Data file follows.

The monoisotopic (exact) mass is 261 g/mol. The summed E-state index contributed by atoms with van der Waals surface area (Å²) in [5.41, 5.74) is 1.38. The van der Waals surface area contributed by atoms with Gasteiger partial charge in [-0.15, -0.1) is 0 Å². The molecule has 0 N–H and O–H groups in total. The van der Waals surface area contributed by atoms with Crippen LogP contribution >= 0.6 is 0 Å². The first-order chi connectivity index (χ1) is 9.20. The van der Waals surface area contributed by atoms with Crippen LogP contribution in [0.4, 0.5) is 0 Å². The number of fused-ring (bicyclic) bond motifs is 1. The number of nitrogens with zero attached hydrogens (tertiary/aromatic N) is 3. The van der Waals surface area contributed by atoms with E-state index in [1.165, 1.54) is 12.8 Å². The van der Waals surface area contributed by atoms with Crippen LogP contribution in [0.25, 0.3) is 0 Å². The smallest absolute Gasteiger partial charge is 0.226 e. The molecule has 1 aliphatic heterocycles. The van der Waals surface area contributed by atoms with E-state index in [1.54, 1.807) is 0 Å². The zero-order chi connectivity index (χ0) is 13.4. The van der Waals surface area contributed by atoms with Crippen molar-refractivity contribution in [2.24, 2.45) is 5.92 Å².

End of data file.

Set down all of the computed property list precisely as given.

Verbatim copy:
The monoisotopic (exact) mass is 261 g/mol. The summed E-state index contributed by atoms with van der Waals surface area (Å²) in [5.41, 5.74) is 1.38. The van der Waals surface area contributed by atoms with Gasteiger partial charge in [-0.15, -0.1) is 0 Å². The molecule has 0 N–H and O–H groups in total. The van der Waals surface area contributed by atoms with Crippen LogP contribution >= 0.6 is 0 Å². The first-order chi connectivity index (χ1) is 9.20. The van der Waals surface area contributed by atoms with Crippen LogP contribution in [0.4, 0.5) is 0 Å². The number of fused-ring (bicyclic) bond motifs is 1. The number of nitrogens with zero attached hydrogens (tertiary/aromatic N) is 3. The van der Waals surface area contributed by atoms with E-state index in [1.165, 1.54) is 12.8 Å². The van der Waals surface area contributed by atoms with Crippen LogP contribution in [0.25, 0.3) is 0 Å². The smallest absolute Gasteiger partial charge is 0.226 e. The molecule has 1 aliphatic heterocycles. The van der Waals surface area contributed by atoms with E-state index in [1.54, 1.807) is 0 Å². The zero-order chi connectivity index (χ0) is 13.4. The van der Waals surface area contributed by atoms with Crippen molar-refractivity contribution in [2.24, 2.45) is 5.92 Å².